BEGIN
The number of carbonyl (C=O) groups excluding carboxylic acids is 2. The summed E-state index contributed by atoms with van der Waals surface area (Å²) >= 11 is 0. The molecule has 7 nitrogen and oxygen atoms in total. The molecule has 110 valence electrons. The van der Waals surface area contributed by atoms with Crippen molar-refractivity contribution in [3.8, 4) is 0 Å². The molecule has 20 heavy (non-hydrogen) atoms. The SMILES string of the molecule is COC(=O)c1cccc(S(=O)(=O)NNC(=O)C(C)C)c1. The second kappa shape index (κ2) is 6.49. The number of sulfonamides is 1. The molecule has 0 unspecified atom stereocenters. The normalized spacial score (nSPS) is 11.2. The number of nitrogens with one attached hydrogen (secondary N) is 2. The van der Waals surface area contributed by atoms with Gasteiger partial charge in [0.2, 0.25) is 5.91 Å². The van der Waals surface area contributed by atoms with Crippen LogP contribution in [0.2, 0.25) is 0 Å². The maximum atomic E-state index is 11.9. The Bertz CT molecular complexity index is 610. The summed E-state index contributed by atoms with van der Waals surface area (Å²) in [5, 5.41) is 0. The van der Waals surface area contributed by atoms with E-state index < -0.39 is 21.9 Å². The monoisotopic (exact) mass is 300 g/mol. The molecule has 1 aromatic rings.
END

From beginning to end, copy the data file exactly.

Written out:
The number of carbonyl (C=O) groups excluding carboxylic acids is 2. The summed E-state index contributed by atoms with van der Waals surface area (Å²) >= 11 is 0. The molecule has 7 nitrogen and oxygen atoms in total. The molecule has 110 valence electrons. The van der Waals surface area contributed by atoms with Crippen molar-refractivity contribution in [3.8, 4) is 0 Å². The molecule has 20 heavy (non-hydrogen) atoms. The SMILES string of the molecule is COC(=O)c1cccc(S(=O)(=O)NNC(=O)C(C)C)c1. The second kappa shape index (κ2) is 6.49. The number of sulfonamides is 1. The molecule has 0 unspecified atom stereocenters. The normalized spacial score (nSPS) is 11.2. The number of nitrogens with one attached hydrogen (secondary N) is 2. The van der Waals surface area contributed by atoms with Gasteiger partial charge in [0.2, 0.25) is 5.91 Å². The van der Waals surface area contributed by atoms with Crippen LogP contribution in [0.2, 0.25) is 0 Å². The maximum atomic E-state index is 11.9. The Bertz CT molecular complexity index is 610. The summed E-state index contributed by atoms with van der Waals surface area (Å²) in [5, 5.41) is 0. The van der Waals surface area contributed by atoms with E-state index < -0.39 is 21.9 Å². The monoisotopic (exact) mass is 300 g/mol. The molecule has 1 aromatic rings.